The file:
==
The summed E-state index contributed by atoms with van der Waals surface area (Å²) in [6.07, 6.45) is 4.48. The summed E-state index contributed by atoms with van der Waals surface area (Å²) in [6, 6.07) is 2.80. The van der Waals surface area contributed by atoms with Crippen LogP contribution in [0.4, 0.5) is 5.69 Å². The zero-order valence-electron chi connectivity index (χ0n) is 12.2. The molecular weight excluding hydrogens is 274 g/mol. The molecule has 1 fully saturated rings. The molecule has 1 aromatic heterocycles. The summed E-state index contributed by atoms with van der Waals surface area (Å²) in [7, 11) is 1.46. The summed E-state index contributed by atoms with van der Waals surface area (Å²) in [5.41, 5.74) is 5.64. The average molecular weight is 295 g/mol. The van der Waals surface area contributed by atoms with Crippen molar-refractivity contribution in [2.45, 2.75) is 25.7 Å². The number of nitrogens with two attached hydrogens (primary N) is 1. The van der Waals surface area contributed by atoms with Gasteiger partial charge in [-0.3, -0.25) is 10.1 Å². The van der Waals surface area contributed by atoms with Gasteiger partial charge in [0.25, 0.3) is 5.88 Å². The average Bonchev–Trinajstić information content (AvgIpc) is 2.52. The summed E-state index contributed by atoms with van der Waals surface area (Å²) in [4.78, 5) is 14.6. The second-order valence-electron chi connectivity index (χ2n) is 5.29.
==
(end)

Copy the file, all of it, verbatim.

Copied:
The summed E-state index contributed by atoms with van der Waals surface area (Å²) in [6.07, 6.45) is 4.48. The summed E-state index contributed by atoms with van der Waals surface area (Å²) in [6, 6.07) is 2.80. The van der Waals surface area contributed by atoms with Crippen LogP contribution in [0.4, 0.5) is 5.69 Å². The zero-order valence-electron chi connectivity index (χ0n) is 12.2. The molecular weight excluding hydrogens is 274 g/mol. The molecule has 1 fully saturated rings. The molecule has 1 aromatic heterocycles. The summed E-state index contributed by atoms with van der Waals surface area (Å²) in [7, 11) is 1.46. The summed E-state index contributed by atoms with van der Waals surface area (Å²) in [5.41, 5.74) is 5.64. The average molecular weight is 295 g/mol. The van der Waals surface area contributed by atoms with Crippen molar-refractivity contribution in [2.45, 2.75) is 25.7 Å². The number of nitrogens with two attached hydrogens (primary N) is 1. The van der Waals surface area contributed by atoms with Gasteiger partial charge in [-0.3, -0.25) is 10.1 Å². The van der Waals surface area contributed by atoms with Gasteiger partial charge in [0.25, 0.3) is 5.88 Å². The average Bonchev–Trinajstić information content (AvgIpc) is 2.52. The summed E-state index contributed by atoms with van der Waals surface area (Å²) in [4.78, 5) is 14.6. The second-order valence-electron chi connectivity index (χ2n) is 5.29.